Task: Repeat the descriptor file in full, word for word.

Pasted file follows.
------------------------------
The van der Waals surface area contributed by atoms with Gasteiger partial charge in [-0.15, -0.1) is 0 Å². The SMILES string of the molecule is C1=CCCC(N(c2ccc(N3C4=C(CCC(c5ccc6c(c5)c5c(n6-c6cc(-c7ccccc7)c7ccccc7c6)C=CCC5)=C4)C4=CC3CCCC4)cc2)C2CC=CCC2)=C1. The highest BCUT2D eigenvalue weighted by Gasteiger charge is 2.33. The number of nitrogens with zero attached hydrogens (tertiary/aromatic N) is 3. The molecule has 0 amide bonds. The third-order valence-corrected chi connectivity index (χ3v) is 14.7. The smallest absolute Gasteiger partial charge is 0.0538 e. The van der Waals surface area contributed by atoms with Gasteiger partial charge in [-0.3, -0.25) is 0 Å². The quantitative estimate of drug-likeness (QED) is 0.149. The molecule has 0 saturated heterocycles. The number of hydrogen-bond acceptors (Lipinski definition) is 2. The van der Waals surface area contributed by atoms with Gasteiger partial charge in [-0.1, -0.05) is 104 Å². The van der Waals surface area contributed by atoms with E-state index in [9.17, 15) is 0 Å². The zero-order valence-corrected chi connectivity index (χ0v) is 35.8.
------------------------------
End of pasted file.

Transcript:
The van der Waals surface area contributed by atoms with Gasteiger partial charge in [-0.15, -0.1) is 0 Å². The SMILES string of the molecule is C1=CCCC(N(c2ccc(N3C4=C(CCC(c5ccc6c(c5)c5c(n6-c6cc(-c7ccccc7)c7ccccc7c6)C=CCC5)=C4)C4=CC3CCCC4)cc2)C2CC=CCC2)=C1. The highest BCUT2D eigenvalue weighted by Gasteiger charge is 2.33. The number of nitrogens with zero attached hydrogens (tertiary/aromatic N) is 3. The molecule has 0 amide bonds. The third-order valence-corrected chi connectivity index (χ3v) is 14.7. The smallest absolute Gasteiger partial charge is 0.0538 e. The van der Waals surface area contributed by atoms with Gasteiger partial charge in [-0.3, -0.25) is 0 Å². The quantitative estimate of drug-likeness (QED) is 0.149. The molecule has 0 saturated heterocycles. The number of hydrogen-bond acceptors (Lipinski definition) is 2. The van der Waals surface area contributed by atoms with Gasteiger partial charge in [-0.1, -0.05) is 104 Å². The van der Waals surface area contributed by atoms with E-state index in [9.17, 15) is 0 Å². The zero-order valence-corrected chi connectivity index (χ0v) is 35.8.